Maniçoba is most popular in the state of Pará in Brazil, where it is usually eaten in October during Círio de Nazaré, a huge religious festival. It is made from leaves of the cassava or manioca plant that are cooked for a week. This part of the cooking process is absolutely necessary because of the hydrogen cyanide contained in 'maniva', the leaves of the plant. Boiling them helps to remove the poisonous substance and prepare the main ingredient of the dish.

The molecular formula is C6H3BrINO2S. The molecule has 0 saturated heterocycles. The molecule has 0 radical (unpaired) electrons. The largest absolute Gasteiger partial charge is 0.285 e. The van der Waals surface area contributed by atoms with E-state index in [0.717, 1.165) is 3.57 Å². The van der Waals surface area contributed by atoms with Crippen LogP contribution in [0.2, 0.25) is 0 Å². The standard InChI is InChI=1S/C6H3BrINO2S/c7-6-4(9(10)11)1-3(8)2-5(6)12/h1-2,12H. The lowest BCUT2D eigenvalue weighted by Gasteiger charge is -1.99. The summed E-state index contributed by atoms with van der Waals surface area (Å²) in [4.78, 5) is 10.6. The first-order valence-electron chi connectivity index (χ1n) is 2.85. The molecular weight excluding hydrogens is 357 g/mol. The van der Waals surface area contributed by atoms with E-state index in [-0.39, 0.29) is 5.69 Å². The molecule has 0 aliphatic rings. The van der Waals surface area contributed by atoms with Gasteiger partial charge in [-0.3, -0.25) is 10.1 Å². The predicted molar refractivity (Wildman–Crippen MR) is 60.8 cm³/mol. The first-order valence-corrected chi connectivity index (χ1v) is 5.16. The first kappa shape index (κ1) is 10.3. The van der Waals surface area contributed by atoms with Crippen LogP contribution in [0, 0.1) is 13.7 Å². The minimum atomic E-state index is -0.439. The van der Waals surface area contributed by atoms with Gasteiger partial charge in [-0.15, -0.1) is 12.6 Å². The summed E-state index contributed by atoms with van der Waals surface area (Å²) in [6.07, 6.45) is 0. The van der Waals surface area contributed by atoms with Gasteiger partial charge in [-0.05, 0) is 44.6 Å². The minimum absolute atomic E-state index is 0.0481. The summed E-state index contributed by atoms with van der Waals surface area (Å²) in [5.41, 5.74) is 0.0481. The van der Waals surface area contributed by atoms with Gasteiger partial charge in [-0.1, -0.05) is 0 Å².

Such a long process of preparation makes cooking small quantities of Maniçoba pointless, it's usually cooked in large portions and consumed during public celebrations and festivals.
Aside from huge quantities of cassava leaves, cooking Maniçoba requires some other ingredients. A lot of meat to be precise. Salted pork, dried meat, smoked ingredients, such as bacon and different kinds of sausages, and, finally, you can add a pig's tail, pig's tongue, pig's ears, pig's feet and a little lard.